“I’m a 70 year old woman who has practiced yoga on and off for 20 years. I was in one of those “off” periods and seeing a psychotherapist about a year ago when she suggested I get back into a group practice since I was having issues with aging. The issues were around the physical, emotional and spiritual changes that happen as we age. At almost the same time, I had injured my knee while walking my dogs and started physical therapy. My P.T. also recommended renewing a yoga practice for flexibility and a way to keep active and strong. Two professional people in my life telling me to practice yoga! I didn’t know where to start but my psychotherapist recommended Brant’s classes at Hillsboro yoga. She had heard about his gentle yoga classes. I signed on immediately and I’m very happy to be in the Wednesday morning Gentle Yoga class. Gentle yoga has been a great way for me to get back into a routine of caring for my body and soul.” – Sharon
“I took the MBSR course three years ago and use the skills everyday. This amazes me because so often I try to apply and “keep” new learning from a book, advice from a person or information from a class and my mind is like a sieve and I lose it. Brant’s gentleness and positive approach were a kind of loving and validation that I still receive comfort and encouragement from. An example is Brant’s imploring us to “just notice that” as we would share about a worry or a fret about something we find intolerable. To actively notice my breath, body, environment and “life as it is” helps diffuse the judging and built-up energy, that are the hallmark of stress and reactivity, so a kind of settling and relaxation can happen. This will be a lifelong practice as I try to accept “life on life’s terms.” I still use the MBSR CD with the guided meditations and take myself on field trips from Portland to Hillsboro to take a Yoga class or participate in an MBSR retreat. This experience continues to enrich my life.”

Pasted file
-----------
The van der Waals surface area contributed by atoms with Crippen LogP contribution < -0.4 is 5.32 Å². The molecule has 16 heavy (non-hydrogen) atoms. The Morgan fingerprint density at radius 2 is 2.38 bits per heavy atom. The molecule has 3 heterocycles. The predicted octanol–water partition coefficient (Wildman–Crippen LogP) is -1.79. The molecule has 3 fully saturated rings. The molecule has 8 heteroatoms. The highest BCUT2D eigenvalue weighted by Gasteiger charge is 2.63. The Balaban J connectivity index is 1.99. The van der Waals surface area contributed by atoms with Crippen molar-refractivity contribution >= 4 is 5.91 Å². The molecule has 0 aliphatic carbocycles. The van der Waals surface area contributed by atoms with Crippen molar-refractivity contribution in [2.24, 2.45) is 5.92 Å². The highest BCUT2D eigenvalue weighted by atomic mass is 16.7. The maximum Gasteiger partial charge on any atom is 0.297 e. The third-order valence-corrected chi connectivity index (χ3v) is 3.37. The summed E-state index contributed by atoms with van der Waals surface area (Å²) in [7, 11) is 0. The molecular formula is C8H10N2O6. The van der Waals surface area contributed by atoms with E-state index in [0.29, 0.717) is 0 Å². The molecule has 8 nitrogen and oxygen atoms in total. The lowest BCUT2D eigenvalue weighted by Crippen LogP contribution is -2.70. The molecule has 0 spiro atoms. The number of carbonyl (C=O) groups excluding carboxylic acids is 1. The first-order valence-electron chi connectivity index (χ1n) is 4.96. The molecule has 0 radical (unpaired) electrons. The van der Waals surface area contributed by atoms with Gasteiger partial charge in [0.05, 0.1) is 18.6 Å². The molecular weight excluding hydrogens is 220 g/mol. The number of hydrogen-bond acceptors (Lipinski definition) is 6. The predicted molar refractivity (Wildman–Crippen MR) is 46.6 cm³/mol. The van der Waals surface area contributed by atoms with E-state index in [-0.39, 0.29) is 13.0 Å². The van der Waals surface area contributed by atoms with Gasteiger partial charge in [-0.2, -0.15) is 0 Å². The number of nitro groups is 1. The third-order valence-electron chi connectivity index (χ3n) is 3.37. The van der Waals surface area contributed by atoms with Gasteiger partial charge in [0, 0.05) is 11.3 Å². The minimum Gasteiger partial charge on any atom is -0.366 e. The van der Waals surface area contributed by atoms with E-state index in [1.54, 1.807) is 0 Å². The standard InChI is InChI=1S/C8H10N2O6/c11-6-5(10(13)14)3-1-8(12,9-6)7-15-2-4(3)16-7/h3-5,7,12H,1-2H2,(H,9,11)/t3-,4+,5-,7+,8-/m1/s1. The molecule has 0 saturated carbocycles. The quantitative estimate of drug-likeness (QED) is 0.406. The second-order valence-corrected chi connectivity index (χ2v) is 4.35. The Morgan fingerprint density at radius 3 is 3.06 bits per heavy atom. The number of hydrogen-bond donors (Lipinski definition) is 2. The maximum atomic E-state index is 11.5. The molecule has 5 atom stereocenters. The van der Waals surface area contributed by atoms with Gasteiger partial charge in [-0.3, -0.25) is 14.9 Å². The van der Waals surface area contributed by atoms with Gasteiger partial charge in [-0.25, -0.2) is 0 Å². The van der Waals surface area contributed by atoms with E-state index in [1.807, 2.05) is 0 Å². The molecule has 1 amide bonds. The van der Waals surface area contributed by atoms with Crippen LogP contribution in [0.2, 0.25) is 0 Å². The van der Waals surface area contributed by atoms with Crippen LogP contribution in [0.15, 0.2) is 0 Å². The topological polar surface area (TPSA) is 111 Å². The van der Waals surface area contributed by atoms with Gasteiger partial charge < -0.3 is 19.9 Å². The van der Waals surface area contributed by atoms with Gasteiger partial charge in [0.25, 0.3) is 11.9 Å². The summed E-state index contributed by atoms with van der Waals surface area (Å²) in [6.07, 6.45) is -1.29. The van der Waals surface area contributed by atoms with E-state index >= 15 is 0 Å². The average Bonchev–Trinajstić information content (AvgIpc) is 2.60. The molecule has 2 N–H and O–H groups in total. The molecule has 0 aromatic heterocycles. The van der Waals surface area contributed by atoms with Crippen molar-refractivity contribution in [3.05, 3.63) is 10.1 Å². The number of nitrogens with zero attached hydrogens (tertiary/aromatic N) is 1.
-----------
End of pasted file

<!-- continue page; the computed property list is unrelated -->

Natasha Spoden, Portland, Oregon
“The mindfulness practice I learned in the MBSR class has allowed me to access the calm space that lives below my constant stream of thoughts and emotions with more frequency. Living moment-to-moment more regularly has made me a less reactionary in my personal and professional relationships, and has allowed me to truly engage with the things I enjoy. The picture is of me on the approach to the summit of Thompson Peak in Idaho. Awareness of my walking and breathing has allowed me additional mental capacity to enjoy walking up hill for many hours on end (but hasn’t made it any easier). Many thanks to Brant for sharing this gift with me. Jeff W 2015″